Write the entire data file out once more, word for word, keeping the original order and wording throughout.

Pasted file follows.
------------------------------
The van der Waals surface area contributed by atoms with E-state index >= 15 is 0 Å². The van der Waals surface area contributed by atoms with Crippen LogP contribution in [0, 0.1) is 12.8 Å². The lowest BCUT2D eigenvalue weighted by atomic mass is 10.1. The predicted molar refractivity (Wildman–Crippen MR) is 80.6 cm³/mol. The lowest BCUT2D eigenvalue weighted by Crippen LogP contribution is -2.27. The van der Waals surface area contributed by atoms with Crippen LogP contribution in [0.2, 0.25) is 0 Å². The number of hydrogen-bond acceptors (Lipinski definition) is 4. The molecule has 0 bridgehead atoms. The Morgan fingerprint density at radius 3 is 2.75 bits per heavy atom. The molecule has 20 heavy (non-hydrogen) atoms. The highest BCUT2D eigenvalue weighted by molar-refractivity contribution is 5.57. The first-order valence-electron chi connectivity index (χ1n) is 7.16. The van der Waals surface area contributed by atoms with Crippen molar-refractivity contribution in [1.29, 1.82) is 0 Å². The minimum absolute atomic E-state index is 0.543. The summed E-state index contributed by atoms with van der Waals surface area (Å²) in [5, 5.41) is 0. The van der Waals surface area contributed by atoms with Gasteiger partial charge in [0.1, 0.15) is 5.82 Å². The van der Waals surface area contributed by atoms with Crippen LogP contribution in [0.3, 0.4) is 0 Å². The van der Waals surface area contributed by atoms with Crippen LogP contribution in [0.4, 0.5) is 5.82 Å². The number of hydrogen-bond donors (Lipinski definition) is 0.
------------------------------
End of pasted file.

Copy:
The van der Waals surface area contributed by atoms with E-state index >= 15 is 0 Å². The van der Waals surface area contributed by atoms with Crippen LogP contribution in [0, 0.1) is 12.8 Å². The lowest BCUT2D eigenvalue weighted by atomic mass is 10.1. The predicted molar refractivity (Wildman–Crippen MR) is 80.6 cm³/mol. The lowest BCUT2D eigenvalue weighted by Crippen LogP contribution is -2.27. The van der Waals surface area contributed by atoms with Crippen LogP contribution in [0.2, 0.25) is 0 Å². The number of hydrogen-bond acceptors (Lipinski definition) is 4. The molecule has 0 bridgehead atoms. The Morgan fingerprint density at radius 3 is 2.75 bits per heavy atom. The molecule has 20 heavy (non-hydrogen) atoms. The highest BCUT2D eigenvalue weighted by molar-refractivity contribution is 5.57. The first-order valence-electron chi connectivity index (χ1n) is 7.16. The van der Waals surface area contributed by atoms with Crippen molar-refractivity contribution in [1.29, 1.82) is 0 Å². The minimum absolute atomic E-state index is 0.543. The summed E-state index contributed by atoms with van der Waals surface area (Å²) in [5, 5.41) is 0. The van der Waals surface area contributed by atoms with Gasteiger partial charge in [0.1, 0.15) is 5.82 Å². The van der Waals surface area contributed by atoms with Crippen LogP contribution in [0.3, 0.4) is 0 Å². The van der Waals surface area contributed by atoms with Crippen LogP contribution in [0.4, 0.5) is 5.82 Å². The number of hydrogen-bond donors (Lipinski definition) is 0.